"Look here," said the SHAHZADA to TOBY ... and they discussed affairs
(TOBY acting as _Mr. P.'s_ representative) of such importance that
they cannot be even hinted at in this or any other place. "And now,"
said the SHAHZADA, still speaking in his native language, of which
this is a translation, "is it not true that one of your national
institutions at Greenwich is----"

"The Fair?"

"Bah!" laughed the SHAHZADA, "that has long since vanished; so have
the Pensioners at the Hospital. But----"

"There is still hospitality," murmured TOBY, salaaming his very best.

"There is," returned the SHAHZADA, "and _you_ shall show it."

"What can I do for you, your Royal Highness?" asked TOBY.

The SHAHZADA drew him yet further apart from the envious crowd, and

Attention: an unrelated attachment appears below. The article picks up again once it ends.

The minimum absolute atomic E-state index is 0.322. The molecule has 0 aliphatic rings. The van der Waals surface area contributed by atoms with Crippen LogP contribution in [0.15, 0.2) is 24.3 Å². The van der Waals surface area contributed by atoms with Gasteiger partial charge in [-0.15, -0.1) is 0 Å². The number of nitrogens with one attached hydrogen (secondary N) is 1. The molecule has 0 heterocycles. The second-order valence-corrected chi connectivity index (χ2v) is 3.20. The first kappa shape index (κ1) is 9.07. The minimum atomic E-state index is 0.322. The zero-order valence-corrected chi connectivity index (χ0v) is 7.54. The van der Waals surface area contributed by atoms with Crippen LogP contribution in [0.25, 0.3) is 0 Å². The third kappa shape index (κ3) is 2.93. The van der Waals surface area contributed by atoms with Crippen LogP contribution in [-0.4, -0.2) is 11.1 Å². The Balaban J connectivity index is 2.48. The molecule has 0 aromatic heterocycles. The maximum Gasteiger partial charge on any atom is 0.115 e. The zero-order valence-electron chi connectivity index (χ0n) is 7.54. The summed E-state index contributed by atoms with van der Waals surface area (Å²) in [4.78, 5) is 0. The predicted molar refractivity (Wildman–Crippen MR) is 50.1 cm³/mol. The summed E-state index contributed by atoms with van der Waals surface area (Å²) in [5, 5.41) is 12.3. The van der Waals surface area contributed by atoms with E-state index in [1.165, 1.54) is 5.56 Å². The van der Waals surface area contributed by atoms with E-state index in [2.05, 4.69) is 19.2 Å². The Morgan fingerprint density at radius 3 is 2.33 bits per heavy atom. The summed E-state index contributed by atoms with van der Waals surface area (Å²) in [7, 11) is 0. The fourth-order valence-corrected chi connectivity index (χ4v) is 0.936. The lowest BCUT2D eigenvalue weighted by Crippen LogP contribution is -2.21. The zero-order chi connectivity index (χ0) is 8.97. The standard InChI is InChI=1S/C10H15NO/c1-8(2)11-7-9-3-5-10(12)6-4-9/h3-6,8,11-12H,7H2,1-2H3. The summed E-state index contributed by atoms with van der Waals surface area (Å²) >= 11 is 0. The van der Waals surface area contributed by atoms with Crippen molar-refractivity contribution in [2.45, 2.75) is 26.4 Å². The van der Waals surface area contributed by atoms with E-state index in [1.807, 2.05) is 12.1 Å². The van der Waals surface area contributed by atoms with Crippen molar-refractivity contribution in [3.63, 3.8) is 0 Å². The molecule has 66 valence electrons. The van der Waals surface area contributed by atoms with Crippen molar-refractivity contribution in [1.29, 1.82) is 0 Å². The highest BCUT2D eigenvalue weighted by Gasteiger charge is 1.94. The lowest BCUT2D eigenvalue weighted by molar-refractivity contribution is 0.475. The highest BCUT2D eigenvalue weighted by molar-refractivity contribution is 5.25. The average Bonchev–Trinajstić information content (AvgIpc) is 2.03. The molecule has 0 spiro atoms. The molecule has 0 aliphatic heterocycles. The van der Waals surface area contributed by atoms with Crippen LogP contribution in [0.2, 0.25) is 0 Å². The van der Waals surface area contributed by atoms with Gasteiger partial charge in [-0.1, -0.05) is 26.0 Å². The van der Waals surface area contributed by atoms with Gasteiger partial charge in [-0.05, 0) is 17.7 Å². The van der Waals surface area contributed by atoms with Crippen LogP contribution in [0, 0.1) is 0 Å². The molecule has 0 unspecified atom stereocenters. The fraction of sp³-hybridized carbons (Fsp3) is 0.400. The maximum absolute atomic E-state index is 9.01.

whispered in his ear.

"Your Royal Highness," answered TOBY, "it shall be done. Command that
the boat be stopped at Greenwich."

So the boat was stopped at Greenwich, and the SHAHZADA, with TOBY,
debarked. Great cheering.

* * *

8 P.M.--_Telegraphic Message from Toby to Mr. Punch, Fleet Street._

_Cannot come to dinner. Shahzada and self enjoying tea and shrimps.
All gone--except the shrimps. No money returned. Did it for
one-and-ten, shall pocket difference. Shahzada says best entertainment
ever had. See you later. Larks._


       *       *       *       *       *


(_A Sheffield Cricket Song, by a True "Tyke."_)

    ["The fifty-fifth contest on the cricket field between the
    rival counties of Yorkshire and Lancashire ended yesterday
    (June 5) in a victory for the representatives of the Red
    Rose by 145 runs, and the record now reads--Yorkshire won 23,
    Lancashire won 23, and 9 drawn."--_The Leeds Mercury._]

  Red rose and white! A pleasant summer sight,
  As a Midsummer Dream may well imagine it!
  How different far from the wild wordy fight
  'Twixt furious SOMERSET and fierce PLANTAGANET!
  Bramhall Lane Ground presents a peacefuller scene
  Than that once witnessed in the Temple Garden.
  Here's war of wickets, on a sward as green
  And as unreddened as the glades of Arden.